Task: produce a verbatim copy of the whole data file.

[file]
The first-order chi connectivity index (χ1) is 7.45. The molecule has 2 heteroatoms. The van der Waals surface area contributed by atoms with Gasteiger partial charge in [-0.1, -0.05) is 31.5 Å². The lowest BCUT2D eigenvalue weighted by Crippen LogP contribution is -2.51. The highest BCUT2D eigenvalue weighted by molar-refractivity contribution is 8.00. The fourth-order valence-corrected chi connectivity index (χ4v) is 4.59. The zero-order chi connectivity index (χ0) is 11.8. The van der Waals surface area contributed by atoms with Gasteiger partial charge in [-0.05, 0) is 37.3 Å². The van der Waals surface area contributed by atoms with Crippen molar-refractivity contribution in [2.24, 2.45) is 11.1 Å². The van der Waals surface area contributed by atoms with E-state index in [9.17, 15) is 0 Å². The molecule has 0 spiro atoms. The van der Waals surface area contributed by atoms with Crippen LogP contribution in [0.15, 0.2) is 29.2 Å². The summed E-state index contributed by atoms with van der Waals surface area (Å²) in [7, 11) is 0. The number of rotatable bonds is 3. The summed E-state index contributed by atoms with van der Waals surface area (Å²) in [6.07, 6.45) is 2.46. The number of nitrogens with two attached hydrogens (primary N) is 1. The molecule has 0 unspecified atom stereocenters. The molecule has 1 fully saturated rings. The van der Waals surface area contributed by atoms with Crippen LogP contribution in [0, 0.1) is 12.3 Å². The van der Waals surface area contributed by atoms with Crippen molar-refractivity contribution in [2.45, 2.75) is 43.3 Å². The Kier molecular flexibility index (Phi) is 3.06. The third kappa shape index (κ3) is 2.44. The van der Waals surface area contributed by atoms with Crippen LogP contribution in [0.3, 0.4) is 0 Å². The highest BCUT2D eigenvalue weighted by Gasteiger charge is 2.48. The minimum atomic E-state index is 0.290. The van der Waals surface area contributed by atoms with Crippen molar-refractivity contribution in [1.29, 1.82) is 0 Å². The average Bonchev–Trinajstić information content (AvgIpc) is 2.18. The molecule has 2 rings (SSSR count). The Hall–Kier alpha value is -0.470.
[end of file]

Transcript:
The first-order chi connectivity index (χ1) is 7.45. The molecule has 2 heteroatoms. The van der Waals surface area contributed by atoms with Gasteiger partial charge in [-0.1, -0.05) is 31.5 Å². The lowest BCUT2D eigenvalue weighted by Crippen LogP contribution is -2.51. The highest BCUT2D eigenvalue weighted by molar-refractivity contribution is 8.00. The fourth-order valence-corrected chi connectivity index (χ4v) is 4.59. The zero-order chi connectivity index (χ0) is 11.8. The van der Waals surface area contributed by atoms with Gasteiger partial charge in [-0.05, 0) is 37.3 Å². The van der Waals surface area contributed by atoms with Crippen molar-refractivity contribution in [2.24, 2.45) is 11.1 Å². The van der Waals surface area contributed by atoms with E-state index in [9.17, 15) is 0 Å². The molecule has 0 spiro atoms. The van der Waals surface area contributed by atoms with Crippen LogP contribution in [0.15, 0.2) is 29.2 Å². The summed E-state index contributed by atoms with van der Waals surface area (Å²) in [7, 11) is 0. The number of rotatable bonds is 3. The summed E-state index contributed by atoms with van der Waals surface area (Å²) in [6.07, 6.45) is 2.46. The number of nitrogens with two attached hydrogens (primary N) is 1. The molecule has 0 unspecified atom stereocenters. The molecule has 1 fully saturated rings. The van der Waals surface area contributed by atoms with Crippen LogP contribution in [0, 0.1) is 12.3 Å². The van der Waals surface area contributed by atoms with Crippen molar-refractivity contribution in [2.45, 2.75) is 43.3 Å². The Kier molecular flexibility index (Phi) is 3.06. The third kappa shape index (κ3) is 2.44. The van der Waals surface area contributed by atoms with Crippen LogP contribution in [0.3, 0.4) is 0 Å². The highest BCUT2D eigenvalue weighted by Gasteiger charge is 2.48. The minimum atomic E-state index is 0.290. The van der Waals surface area contributed by atoms with Crippen molar-refractivity contribution in [1.29, 1.82) is 0 Å². The average Bonchev–Trinajstić information content (AvgIpc) is 2.18. The molecule has 2 rings (SSSR count). The Hall–Kier alpha value is -0.470.